Hearthstone Manchester, will I regret? Should I switch to Woodstock? newbie

  • Active since 1995, Hearth.com is THE place on the internet for free information and advice about wood stoves, pellet stoves and other energy saving equipment.

    We strive to provide opinions, articles, discussions and history related to Hearth Products and in a more general sense, energy issues.

    We promote the EFFICIENT, RESPONSIBLE, CLEAN and SAFE use of all fuels, whether renewable or fossil.
Hi All,
Which should I buy Hearthstone Machester or Woodstock Ideal Steel? Or other???

Newbie here, I am building an off-grid home and plan on using my wood stove as a primary heat source, at least for the first year. The house was built with ducting, so I have the option of additional heat at some point. I was settled on the Hearthstone Manchester when we started building the house several years ago after seeing it in a local woodstove store. I have had the stove pipe installed, but the ceilings are still open so I can move things a little if needed. Drywall goes in very soon. Now, I am reading bad reviews online of the Manchester and am debating if this is a poor decision given its high price tag and my need for reliability. Would it be a better investment to get a Woodstock Ideal Steal? Would my stovepipe need to be replaced? Is the sizing similar, so I could place the Ideal Steal in a similar or same location as the Manchester? Or do I stick with my original plan and order the Hearthstone?

House Layout: The stove is to go in the corner of the living room, the main floor is an open floor plan with 2 small bedrooms about 900 sqft (10ft ceiling height). The stairs to the upper floor have a large opening from the living room. The upper floor is a "finished attic" with cathedral ceilings and has a family room and master bedroom (less than 900sqft). The house also has a walkout basement. I don't anticipate the basement to get much heat from the woodstove, as the woodstove will be on the main floor, I am still kicking around heating options for the basement other than a furnace for the ducted system. Total heated space for first and second floor is1800sqft. If we add in the basement it adds an additional 800sqft.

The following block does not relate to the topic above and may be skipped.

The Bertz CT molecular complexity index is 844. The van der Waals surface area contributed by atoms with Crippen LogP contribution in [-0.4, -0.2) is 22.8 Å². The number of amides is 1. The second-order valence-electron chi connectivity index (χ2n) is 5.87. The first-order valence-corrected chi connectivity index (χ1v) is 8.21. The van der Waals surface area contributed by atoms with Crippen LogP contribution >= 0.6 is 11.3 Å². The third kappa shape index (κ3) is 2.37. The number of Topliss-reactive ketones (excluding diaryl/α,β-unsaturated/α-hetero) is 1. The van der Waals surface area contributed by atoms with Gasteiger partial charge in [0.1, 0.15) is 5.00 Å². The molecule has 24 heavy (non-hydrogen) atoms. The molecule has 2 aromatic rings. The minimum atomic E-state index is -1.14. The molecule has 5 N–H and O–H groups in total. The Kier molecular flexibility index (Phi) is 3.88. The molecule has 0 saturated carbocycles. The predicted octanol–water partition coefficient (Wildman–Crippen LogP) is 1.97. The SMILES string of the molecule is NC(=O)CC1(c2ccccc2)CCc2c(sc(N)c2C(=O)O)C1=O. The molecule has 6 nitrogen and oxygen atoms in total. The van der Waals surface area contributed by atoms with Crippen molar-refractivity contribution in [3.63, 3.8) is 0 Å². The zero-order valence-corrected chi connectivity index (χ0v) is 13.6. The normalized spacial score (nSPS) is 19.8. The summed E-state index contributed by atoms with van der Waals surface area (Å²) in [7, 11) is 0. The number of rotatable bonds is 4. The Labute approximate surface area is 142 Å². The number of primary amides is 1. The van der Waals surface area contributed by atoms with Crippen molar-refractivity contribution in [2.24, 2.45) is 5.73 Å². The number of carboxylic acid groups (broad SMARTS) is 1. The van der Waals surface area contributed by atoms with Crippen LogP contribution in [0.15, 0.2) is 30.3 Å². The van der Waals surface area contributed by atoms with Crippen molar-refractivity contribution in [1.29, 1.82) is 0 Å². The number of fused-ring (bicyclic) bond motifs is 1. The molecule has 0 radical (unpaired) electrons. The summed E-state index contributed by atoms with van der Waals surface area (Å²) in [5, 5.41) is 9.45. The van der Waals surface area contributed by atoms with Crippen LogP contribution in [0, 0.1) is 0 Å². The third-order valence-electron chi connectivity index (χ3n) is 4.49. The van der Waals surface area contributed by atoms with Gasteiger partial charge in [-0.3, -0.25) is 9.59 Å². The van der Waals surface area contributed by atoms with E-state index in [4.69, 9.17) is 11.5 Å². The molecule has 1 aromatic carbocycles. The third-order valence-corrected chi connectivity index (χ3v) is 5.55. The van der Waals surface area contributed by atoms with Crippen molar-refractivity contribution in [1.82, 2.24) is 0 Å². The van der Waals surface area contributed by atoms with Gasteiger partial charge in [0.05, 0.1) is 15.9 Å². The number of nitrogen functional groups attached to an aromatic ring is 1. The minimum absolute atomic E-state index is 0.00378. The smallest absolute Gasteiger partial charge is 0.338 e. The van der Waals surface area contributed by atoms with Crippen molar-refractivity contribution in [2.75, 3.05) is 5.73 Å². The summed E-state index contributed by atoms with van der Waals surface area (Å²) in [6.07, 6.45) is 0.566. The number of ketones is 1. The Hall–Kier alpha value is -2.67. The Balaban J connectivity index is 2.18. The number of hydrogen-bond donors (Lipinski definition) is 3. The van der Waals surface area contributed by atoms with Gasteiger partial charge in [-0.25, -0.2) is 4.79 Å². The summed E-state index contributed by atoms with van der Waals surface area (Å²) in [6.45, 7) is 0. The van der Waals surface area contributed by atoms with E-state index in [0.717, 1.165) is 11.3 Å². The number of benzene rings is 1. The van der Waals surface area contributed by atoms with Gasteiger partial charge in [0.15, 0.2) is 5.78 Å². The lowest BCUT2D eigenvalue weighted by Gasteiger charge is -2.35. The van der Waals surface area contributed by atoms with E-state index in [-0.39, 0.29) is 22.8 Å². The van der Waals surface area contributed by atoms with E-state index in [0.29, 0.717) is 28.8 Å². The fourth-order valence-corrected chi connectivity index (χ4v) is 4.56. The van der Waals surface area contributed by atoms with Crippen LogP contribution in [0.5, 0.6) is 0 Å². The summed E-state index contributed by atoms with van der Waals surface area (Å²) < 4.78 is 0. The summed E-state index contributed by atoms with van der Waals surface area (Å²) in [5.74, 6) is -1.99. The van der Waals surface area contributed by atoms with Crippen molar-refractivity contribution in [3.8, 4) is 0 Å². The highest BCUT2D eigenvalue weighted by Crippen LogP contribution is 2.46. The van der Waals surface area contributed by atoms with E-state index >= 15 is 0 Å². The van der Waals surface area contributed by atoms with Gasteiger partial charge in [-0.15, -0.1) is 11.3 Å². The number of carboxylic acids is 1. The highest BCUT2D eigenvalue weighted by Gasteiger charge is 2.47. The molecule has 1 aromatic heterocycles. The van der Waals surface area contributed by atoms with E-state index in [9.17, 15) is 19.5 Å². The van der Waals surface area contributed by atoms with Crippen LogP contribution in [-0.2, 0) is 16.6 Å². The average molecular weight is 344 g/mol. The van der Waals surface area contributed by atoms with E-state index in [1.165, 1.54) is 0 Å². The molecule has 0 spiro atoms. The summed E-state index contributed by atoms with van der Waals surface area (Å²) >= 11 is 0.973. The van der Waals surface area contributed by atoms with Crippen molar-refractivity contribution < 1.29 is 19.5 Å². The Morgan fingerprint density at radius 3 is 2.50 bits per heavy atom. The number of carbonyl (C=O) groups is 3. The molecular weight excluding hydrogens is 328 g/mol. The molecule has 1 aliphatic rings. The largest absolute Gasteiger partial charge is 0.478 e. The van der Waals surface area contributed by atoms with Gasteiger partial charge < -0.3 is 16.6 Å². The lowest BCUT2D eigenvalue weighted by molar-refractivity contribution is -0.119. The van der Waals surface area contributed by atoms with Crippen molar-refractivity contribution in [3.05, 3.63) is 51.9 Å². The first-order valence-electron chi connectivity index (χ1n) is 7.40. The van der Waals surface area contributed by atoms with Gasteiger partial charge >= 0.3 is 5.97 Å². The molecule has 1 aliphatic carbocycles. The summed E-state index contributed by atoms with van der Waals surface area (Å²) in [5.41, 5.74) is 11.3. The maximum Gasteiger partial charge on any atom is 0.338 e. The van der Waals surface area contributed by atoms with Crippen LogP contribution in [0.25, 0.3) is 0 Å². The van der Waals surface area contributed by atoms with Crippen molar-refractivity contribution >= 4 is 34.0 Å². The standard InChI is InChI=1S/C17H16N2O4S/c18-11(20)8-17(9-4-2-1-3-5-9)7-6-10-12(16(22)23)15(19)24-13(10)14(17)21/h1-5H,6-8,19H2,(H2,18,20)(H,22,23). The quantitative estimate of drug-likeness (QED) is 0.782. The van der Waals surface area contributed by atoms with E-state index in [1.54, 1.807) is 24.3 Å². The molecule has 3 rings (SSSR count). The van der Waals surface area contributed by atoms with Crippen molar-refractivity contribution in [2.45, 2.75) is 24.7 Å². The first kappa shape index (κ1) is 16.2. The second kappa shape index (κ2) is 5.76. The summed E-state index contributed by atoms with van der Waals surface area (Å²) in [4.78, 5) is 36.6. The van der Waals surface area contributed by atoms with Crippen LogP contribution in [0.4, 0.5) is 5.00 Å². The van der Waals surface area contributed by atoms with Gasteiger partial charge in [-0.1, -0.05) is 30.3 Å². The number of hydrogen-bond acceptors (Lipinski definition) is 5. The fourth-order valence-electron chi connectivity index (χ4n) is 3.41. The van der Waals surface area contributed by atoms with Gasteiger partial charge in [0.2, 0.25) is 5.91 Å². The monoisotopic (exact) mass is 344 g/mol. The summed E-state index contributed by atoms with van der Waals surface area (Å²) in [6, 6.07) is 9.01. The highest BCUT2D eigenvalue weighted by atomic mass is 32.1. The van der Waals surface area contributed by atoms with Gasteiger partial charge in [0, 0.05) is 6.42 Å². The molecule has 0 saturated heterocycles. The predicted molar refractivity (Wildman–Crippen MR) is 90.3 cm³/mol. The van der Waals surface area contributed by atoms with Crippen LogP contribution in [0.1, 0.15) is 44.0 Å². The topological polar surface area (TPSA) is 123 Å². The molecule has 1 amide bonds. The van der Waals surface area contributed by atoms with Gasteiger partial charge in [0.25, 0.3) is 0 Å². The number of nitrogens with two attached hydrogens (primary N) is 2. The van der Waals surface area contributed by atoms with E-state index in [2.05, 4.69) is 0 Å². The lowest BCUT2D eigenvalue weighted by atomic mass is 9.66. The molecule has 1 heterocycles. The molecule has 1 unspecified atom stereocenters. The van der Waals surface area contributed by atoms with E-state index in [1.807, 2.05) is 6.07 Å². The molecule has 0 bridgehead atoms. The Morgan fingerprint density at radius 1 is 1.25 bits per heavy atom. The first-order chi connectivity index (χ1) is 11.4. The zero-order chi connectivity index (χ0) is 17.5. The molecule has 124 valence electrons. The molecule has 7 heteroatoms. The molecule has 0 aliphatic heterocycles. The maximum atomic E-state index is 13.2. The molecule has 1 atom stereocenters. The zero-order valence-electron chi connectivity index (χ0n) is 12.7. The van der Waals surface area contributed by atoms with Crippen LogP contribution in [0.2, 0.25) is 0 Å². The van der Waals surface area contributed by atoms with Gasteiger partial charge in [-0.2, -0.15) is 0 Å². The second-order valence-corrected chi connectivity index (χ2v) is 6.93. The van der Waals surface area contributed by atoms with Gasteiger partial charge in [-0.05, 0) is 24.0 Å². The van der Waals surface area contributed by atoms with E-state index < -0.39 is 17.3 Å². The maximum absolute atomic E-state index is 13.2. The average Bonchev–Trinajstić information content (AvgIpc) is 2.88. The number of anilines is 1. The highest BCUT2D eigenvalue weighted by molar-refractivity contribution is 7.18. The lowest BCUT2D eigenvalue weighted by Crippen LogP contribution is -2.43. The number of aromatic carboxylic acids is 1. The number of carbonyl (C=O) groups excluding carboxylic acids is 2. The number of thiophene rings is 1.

Climate: Northern California. Coastal. Mild temperatures all year, 30F-55F in the winter.

Thank you, any advice is appreciated.


Staff member
Nov 18, 2005
South Puget Sound, WA
In this mild climate zone look at smaller stoves. A 2-2.5 cu ft stove will do the job well. In non-cats, a PE Alderlea T5 or Super, or a Jotul F45 will heat the place well, especially new construction that is well insulated. If the preference is catalytic, you could go larger with a Blaze King Princess without penalty. In Woodstock stoves, the Fireview probably would suffice.

Regardless of choice, dry wood is going to be essential for successful operation. Do you have 2-3 cords of softwood already split and stacked? If not, buy that amount of doug fir and get it stacked, top covered, asap. Wood can take longer to season if you are close to the coast and dealing with summer fogs.


Dec 16, 2021
I've got a Woodstock Fireview, and can heat about 1500 sq ft in NY where winter temps are more in the 15 - 30 range. I've really liked how easy the Woodstock is to use - the design is very well thought out in ways that I didn't really appreciate before I got one. For instance, cat maintenance is a periodic task (twice a year for me, probably once a year for you) that is super easy in a Woodstock. For fun I just looked up how to do it in a Manchester, and it looks much more complicated (I lift a lid, undo two bolts, and done - there can even still be hot coals in the firebox. The Manchester involves carefully holding baffles in place with one hand while slotting things together with the other, possibly while reaching in to the firebox with both arms).

Soapstone may not be your jam aesthetically or weight wise, but I'd absolutely recommend getting a Woodstock stove.
  • Like
Reactions: VintageGal